Send the link below via email or IMCopy
Present to your audienceStart remote presentation
- Invited audience members will follow you as you navigate and present
- People invited to a presentation do not need a Prezi account
- This link expires 10 minutes after you close the presentation
- A maximum of 30 users can follow your presentation
- Learn more about this feature in our knowledge base article
Do you really want to delete this prezi?
Neither you, nor the coeditors you shared it with will be able to recover it again.
Make your likes visible on Facebook?
Connect your Facebook account to Prezi and let your likes appear on your timeline.
You can change this under Settings & Account at any time.
Sailing to Byzantium
Transcript of Sailing to Byzantium
One of the main themes in Sailing to Byzantium the link concerning Yeats maturing body and youthful mind, and his wish to gain stability not likely in reality. Yeats is seeking escape from the human body into the world of Byzantium which represents artistic brilliance and permanence, however by the end of the poem Yeats concludes that intellect is restricted by the human condition.
W.B. Yeats was an Irish poet
He served as an Irish Senator for two terms
1865-1939 was born in Dublin
His poetry made him one of the outstanding and most influential twentieth-century poets writing in English
Won The Nobel Prize in Literature 1923
He joined the Golden Dawn, a secret society, the society offered instruction and initiation in a series of ten levels
He admired a wide range of English poetry and drama
Yeats' poem "Sailing to Byzantium" is concerned with the passing of time, and how someone can become eternal. Yeats lived from 1865 to 1939; so this poem, which was written in 1926, reflects his fears about aging and becoming irrelevant. The narrator of this poem is concerned with the idea of human condition, which is that we are born, we live, and then we die. The narrator seeks out a place where he will be able to join the monuments of history, so that he will be able to live on forever. He chooses Byzantium, present day Istanbul, because of its rich history and monuments dedicated to the past. He hopes that by becoming a monument himself, he will be able to defeat the human condition.
By: William Butler Yeats
Sailing to Byzantium
Figure looking out
fictional hope of Byzantium
Yeats, William B. Http://www.nobelprize.org/nobel_prizes/literature/laureates/1923/yeats-bio.html. N.p.: n.p., n.d. Print.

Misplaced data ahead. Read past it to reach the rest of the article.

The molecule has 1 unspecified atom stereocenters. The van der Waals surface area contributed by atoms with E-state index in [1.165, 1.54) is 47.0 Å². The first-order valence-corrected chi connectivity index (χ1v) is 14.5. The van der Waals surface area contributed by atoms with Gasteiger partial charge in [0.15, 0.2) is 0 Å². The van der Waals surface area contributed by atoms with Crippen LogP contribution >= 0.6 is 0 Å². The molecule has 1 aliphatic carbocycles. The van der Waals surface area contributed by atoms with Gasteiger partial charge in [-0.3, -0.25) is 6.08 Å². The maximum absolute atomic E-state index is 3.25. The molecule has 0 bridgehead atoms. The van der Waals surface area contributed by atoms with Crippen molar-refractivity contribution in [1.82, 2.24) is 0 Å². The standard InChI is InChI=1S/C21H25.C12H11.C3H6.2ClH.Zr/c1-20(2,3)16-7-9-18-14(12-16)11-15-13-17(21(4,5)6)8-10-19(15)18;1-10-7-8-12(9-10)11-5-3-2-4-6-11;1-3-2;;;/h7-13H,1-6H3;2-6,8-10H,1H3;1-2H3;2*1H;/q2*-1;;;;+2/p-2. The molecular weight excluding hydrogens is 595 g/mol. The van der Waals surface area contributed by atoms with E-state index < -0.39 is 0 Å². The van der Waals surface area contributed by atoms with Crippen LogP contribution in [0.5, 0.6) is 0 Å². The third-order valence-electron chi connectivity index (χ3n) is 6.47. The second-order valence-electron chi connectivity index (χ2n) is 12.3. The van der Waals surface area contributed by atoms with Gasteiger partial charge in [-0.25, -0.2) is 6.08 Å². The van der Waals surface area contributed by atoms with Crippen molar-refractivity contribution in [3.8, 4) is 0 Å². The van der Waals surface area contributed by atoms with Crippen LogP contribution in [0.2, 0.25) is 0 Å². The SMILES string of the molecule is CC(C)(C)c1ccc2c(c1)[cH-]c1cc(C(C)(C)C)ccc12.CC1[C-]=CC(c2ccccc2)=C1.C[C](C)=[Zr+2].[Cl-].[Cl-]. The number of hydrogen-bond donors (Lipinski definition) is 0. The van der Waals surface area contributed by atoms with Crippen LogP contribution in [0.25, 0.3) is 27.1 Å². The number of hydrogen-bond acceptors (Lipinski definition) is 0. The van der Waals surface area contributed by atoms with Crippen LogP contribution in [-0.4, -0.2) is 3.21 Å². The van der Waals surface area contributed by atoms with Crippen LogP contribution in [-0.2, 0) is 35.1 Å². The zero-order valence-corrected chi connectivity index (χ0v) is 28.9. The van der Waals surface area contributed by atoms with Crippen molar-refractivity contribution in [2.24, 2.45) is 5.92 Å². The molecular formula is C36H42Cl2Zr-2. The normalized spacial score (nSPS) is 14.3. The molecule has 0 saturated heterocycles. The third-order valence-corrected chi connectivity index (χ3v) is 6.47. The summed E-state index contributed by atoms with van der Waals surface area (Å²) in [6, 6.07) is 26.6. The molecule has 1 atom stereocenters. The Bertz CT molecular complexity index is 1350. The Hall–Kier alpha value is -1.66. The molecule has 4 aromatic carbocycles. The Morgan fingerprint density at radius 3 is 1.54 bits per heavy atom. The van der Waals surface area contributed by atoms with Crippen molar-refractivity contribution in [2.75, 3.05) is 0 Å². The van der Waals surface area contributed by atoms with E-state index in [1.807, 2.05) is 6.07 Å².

Yeats, william B. Http://www.poetryfoundation.org/bio/william-butler-yeats. N.p.: n.p., n.d. Print.
Yeats, William B. Http://www.bachelorandmaster.com/britishandamericanpoetry/sailing-to-byzantium.html. N.p.: n.p., n.d. Print.
Yeats, William B. Http://www.articlemyriad.com/analysis-themes-poems-yeats/. N.p.: n.p., n.d. Print.
Cezanna, Paul. "Paul Cezanne: founding father of modern art." http://www.theguardian.com/artanddesign/jonathanjonesblog/2013/feb/05/paul-cezanne-founding-father-modern-art. N.p., n.d. Web. 25 Oct. 2013
"Poet: William Butler Yeats." YouTube. YouTube, 18 Dec. 2012. Web. 28 Oct. 2013.
That is no country for old men. The young
In one another's arms, birds in the trees
---Those dying generations---at their song,
The salmon-falls, the mackerel-crowded seas,
Fish, flesh, or fowl commend all summer long
Whatever is begotten, born, and dies.
Caught in that sensual music all neglect
Monuments of unaging intellect.
An aged man is but a paltry thing,
A tattered coat upon a stick, unless
Soul clap its hands and sing, and louder sing
For every tatter in its mortal dress,
Nor is there singing school but studying
Monuments of its own magnificence;
And therefore I have sailed the seas and come
To the holy city of Byzantium.
O sages standing in God's holy fire
As in the gold mosaic of a wall,
Come from the holy fire, perne in a gyre,
And be the singing-masters of my soul.
Consume my heart away; sick with desire
And fastened to a dying animal
It knows not what it is; and gather me
Into the artifice of eternity.
Once out of nature I shall never take
My bodily form from any natural thing,
But such a form as Grecian goldsmiths make
Of hammered gold and gold enamelling
To keep a drowsy Emperor awake;
Or set upon a golden bough to sing
To lords and ladies of Byzantium
Of what is past, or passing, or to come.